The Equality Act 2010 makes it against the law to discriminate against a person who has a protected characteristic. These characteristics include sex, religion, or age. Discrimination can occur anywhere but as HR consultants, we’re specifically talking about protected characteristics in the workplace.
This blog explains the protected characteristics, how discrimination can occur, how employers can avoid discrimination, and how Metis HR can help you stay compliant.
Protected Characteristics In The Workplace
Formed to replace separate anti-discrimination laws with one easy to understand Act, The Equality Act 2010 provides people with legal protection against discrimination in the workplace and wider society.
9 protective characteristics are set out in the Equality Act 2010. These are:
- gender reassignment
- marriage and civil partnership
- pregnancy and maternity
- religion or belief
- sexual orientation
As mentioned, the Equality Act protects people at work as well as in society. Workplace discrimination disputes arise when an employer has acted unfairly towards an employee, or potential employee based on a protected characteristic.
Discrimination isn’t always intentional, and employers can inadvertently discriminate against employees or potential employees. If this isn’t picked up until it is too late it can sever trust with employees, damage reputations, and potentially end in a legal dispute.
The two main forms of discrimination are as follows.
Direct discrimination in the workplace is treating an employee or job candidate unfavourably because of a protected characteristic. This is done deliberately, and the most common forms are overlooking people for promotions or not offering jobs to candidates, based on a protected characteristic.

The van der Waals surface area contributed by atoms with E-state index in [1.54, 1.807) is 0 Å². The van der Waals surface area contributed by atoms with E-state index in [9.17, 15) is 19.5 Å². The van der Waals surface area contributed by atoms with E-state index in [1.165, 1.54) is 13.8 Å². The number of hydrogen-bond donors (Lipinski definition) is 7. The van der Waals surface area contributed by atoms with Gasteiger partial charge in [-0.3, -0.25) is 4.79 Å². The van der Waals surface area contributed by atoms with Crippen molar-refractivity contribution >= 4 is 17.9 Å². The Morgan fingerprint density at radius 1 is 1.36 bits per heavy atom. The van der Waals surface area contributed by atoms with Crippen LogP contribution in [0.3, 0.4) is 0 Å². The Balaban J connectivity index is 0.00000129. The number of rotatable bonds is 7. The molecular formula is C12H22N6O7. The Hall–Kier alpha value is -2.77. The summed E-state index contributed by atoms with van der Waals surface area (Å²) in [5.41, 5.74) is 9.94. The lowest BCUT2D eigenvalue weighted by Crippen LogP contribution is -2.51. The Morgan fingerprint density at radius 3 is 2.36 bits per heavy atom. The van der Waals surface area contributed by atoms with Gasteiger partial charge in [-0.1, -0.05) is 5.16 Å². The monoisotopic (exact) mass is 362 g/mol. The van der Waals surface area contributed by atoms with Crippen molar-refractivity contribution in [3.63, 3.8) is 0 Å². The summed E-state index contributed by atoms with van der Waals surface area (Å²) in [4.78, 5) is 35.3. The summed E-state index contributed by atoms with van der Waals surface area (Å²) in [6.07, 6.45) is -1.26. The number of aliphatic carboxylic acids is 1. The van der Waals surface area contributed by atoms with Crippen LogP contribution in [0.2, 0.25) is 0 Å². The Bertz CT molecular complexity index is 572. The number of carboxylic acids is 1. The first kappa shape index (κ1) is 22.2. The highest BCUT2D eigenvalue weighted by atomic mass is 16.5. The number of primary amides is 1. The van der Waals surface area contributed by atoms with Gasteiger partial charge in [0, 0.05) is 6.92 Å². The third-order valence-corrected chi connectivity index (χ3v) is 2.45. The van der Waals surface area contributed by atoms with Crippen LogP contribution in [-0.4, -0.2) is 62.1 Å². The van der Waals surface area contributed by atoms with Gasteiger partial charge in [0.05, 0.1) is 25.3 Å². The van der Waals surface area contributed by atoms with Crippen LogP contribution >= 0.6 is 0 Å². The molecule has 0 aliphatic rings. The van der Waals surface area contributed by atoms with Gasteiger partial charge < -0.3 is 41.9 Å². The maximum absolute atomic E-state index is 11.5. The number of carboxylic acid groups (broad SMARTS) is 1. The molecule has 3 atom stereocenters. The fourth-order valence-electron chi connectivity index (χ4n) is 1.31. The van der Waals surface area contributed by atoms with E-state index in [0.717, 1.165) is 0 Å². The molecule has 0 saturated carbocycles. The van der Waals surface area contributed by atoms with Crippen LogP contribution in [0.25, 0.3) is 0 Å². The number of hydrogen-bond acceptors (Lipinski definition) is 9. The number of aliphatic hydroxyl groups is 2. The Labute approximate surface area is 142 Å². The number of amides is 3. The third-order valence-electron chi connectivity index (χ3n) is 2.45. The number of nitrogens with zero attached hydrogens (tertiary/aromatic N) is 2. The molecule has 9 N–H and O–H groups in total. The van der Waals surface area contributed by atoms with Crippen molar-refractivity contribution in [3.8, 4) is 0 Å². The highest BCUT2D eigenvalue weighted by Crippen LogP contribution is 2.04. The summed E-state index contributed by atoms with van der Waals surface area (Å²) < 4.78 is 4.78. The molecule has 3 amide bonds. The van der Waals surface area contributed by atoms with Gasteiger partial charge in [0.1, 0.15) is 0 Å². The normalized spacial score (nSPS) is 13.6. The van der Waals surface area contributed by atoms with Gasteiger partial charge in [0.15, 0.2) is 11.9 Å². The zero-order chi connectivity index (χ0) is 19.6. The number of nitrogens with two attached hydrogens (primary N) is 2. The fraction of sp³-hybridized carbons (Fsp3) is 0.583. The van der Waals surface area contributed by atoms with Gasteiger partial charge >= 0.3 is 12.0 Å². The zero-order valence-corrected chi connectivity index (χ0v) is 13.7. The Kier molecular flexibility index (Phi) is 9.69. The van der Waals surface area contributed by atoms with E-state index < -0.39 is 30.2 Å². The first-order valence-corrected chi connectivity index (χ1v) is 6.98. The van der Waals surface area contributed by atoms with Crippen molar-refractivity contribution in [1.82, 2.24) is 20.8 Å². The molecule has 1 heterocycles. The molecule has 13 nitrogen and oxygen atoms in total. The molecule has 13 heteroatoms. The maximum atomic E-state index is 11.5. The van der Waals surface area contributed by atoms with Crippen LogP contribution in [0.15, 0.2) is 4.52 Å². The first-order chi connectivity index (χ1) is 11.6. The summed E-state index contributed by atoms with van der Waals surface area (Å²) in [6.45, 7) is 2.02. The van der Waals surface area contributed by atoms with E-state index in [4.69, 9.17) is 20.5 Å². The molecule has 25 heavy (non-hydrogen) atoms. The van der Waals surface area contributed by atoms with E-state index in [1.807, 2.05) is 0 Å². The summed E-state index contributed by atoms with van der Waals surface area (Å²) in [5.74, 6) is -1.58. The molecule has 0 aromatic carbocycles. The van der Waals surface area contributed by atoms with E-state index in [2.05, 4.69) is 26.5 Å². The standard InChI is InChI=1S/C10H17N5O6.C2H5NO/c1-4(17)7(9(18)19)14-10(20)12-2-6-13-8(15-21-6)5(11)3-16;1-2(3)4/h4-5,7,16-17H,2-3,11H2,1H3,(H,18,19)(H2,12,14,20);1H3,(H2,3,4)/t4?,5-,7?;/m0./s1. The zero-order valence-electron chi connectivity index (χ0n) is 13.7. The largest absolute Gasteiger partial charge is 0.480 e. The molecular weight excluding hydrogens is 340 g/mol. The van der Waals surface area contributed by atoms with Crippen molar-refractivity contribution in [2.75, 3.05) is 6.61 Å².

Here are two examples:
- Not hiring a person because they are considered too old (direct age discrimination)
- Not promoting someone based of their race (direct racial discrimination)
Indirect discrimination usually arises when companywide rules or policies are put in place without taking people with protected characteristics into account. Contracts, policies, and rules must be developed to ensure all employees are treated equally.
Here are two examples:
- A dress code policy banning cornrows or dreadlocked hairstyles. Such a policy would disproportionately affect employees who may wear these hairstyles for cultural reasons (indirect racial discrimination)
- A new out of work team activity is organised and takes place in a pub. Employees who can’t visit pubs for religious reasons would therefore be left out of the activity (indirect religious discrimination)
As an employer, you must be conscious of protected characteristics as discrimination in any form can be damaging to your business.
Damage can be legal, financial, and affect the happiness of your staff and your reputation as an employer. In some cases, employees may not report discrimination and simply look for other employment. Or employees may feel they have no choice but to ‘put up with’ discrimination – this could negatively affect their mental health and productivity.
How Can Employers Avoid Discrimination?
We would hope most employers are not deliberately discriminating against employees – most cases of discrimination we see are from a lack of awareness or lack of consideration.
Areas to be mindful of indirect discrimination is in the creation of policies and employee contracts. If you are not experienced in policy and contract creation, or how certain rules may affect employees with protected characteristics then it is best to leave things like this to professionals.
A good way to ensure you don’t make any mistakes would be to work with an HR consultant. Here at Metis HR, we offer an HR Manager Business Support Package which includes the exact type of support you need to avoid indirect discrimination. The package includes an assessment of your existing employment contracts and staff handbook. We will also revise contracts where necessary and provide inclusive policies that reduce your risk of inadvertently discriminating against an employee.
For employers who find themselves in a situation where an employee has complained about discrimination and asked for a resolution, our workplace mediation service may be appropriate. Working with an employee to resolve the issue to a satisfactory degree for both of you is less expensive and more productive than going down the legal route. Both employer and employee must want to resolve the situation though.
If you have any questions about protected characteristics, discrimination or our HR services, then please don’t hesitate to get in touch.